Ask the pane

May 6, 2005

Worried about your employment, maternity, pension rights?
Send your questions to The Times Higher advice panel.

I am a 30-year-old lecturer in the sciences who is serious about my career. I am weighing up whether the time is right to have a baby. How should I proceed and what are my entitlements?

* Our panellists had a lot to say on this, with Rachel Flecker, our academic from Bristol, leading the charge.

"The most important thing is that the time is right for you personally. If it is, your concern professionally is to minimise any negative career consequences, real or perceived. An important early element is handling the interview with your head of department in which you tell them you are expecting a baby. You need to be well informed about the provision and policy your university has for maternity leave, benefits, cover and any women returner's scheme.

"You should present your departmental head with a clear picture of what you would like to happen and how this will be paid for. Personnel should be able to tell you what resources are available to you and your department.

Although, in theory, sorting out who covers your lecturing while you are on leave is not your problem, if you don't know what central funds are available, you may be asked to write a proposal to a funding body for a temporary lectureship."

* Our union panellists offered reminders on entitlements. "The only financial consideration is to make sure you have worked for at least 52 weeks by the 15th week before the baby is due. This ensures you trigger your right to maternity pay and full leave entitlements, including 'additional maternity leave', a further period of 26 weeks," says our Natfhe panellist.

"However, your rights to antenatal care, to return to work on no less favourable conditions than you had immediately prior to maternity leave and your right to not be treated less favourably at any point on account of your maternity leave do not depend on length of service. For example, you can't be dismissed, refused offers of jobs or be offered fewer hours or less pay on your return to work. Any attempt to refuse employment or promotion on any grounds linked to your pregnancy or leave is unlawful. If you believe you are not being treated fairly you should start by checking your contract of employment or your employer's handbook; also seek advice from your local union rep."

* Our AUT panellist adds: "Statutory maternity pay is available for the first six weeks of leave at a rate of nine tenths of the employee's average earnings. The basic rate of maternity leave for a further 20 weeks is £102.80 per week. Many universities have agreed more favourable rates."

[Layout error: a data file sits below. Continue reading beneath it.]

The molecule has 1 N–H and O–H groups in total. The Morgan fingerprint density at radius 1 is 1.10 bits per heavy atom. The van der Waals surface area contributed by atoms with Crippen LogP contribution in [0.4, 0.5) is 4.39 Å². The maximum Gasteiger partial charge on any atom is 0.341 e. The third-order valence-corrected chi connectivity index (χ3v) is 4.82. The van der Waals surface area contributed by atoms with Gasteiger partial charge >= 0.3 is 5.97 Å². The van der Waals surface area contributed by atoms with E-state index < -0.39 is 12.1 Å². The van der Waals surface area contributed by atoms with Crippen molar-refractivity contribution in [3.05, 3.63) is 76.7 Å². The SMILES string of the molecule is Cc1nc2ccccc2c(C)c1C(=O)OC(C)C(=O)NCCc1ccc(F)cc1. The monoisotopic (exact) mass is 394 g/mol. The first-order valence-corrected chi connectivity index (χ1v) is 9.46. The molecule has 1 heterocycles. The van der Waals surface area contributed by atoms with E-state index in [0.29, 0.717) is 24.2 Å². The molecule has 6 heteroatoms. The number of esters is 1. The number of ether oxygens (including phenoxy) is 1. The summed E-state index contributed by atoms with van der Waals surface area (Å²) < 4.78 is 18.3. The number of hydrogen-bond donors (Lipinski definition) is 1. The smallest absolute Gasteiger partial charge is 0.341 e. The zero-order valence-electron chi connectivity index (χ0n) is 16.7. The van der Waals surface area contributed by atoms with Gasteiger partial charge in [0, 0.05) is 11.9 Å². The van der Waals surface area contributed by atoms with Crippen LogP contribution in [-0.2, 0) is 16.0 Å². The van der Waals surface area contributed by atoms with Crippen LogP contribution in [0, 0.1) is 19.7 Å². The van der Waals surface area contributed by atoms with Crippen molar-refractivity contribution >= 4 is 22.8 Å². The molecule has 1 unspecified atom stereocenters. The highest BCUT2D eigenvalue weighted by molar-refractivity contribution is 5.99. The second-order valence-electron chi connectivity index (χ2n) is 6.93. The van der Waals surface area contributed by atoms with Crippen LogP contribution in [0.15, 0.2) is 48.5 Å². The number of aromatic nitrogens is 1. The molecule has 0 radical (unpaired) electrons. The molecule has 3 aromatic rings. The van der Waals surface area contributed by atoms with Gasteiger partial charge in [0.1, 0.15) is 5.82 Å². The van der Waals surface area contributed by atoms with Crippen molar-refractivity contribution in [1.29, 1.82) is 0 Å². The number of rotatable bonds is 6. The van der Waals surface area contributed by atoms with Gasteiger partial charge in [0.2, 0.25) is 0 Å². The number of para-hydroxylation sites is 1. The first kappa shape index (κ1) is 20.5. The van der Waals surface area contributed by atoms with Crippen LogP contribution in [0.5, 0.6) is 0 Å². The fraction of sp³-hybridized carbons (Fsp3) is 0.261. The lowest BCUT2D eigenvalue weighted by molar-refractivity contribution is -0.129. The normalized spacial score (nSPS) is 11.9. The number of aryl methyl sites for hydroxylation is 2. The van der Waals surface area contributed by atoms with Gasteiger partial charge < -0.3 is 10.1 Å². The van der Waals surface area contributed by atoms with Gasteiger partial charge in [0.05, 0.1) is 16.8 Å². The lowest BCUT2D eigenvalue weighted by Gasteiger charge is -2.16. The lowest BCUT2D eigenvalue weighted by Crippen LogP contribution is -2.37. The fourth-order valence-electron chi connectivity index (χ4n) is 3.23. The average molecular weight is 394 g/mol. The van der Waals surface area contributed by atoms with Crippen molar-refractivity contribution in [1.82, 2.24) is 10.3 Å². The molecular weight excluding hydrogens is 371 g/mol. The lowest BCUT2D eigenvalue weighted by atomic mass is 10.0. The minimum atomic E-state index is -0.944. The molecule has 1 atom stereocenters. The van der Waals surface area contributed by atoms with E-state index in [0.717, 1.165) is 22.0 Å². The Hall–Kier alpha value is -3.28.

* The research council panellist stresses: "Depending on the details of your position and discipline, we can help in a number of ways. First Grant schemes, such as the one run by the Engineering and Physical Sciences Research Council, have proved attractive to women newly joining or returning to academic life after breaks in academic careers. Women aged 31-35 years who apply have a success rate of 52 per cent (10 per cent higher than men of the same age). The Daphne Jackson Trust runs a returners' scheme providing paid part-time research fellowships in research laboratories ( www.daphnejackson.org ).

All councils operate Research Fellowship schemes that often make allowance for career breaks and may be held part time. The UK Resource Centre for Women in Science Engineering and Technology (www.setwomenresource.org.uk) - set up after the Greenfield report (SET Fair) - offers access to information, training and support to women returning after a career break."

* The panellist from the Universities and Colleges Employers'

Association reiterates your legal rights. "Maternity and paternity leave, pay and benefits are set out in law and your institution may offer enhanced policies as well as childcare services and flexible working options.

"On a personal level, when to have a baby is your choice alone. Being a committed parent and being committed to your career are not mutually exclusive."

The Times Higher advice panel includes the Association of University Teachers, Natfhe, the Universities and Colleges Employers' Association, Research Councils UK and Rachel Flecker, a Bristol University academic who sits on Bristol's contract research working party.

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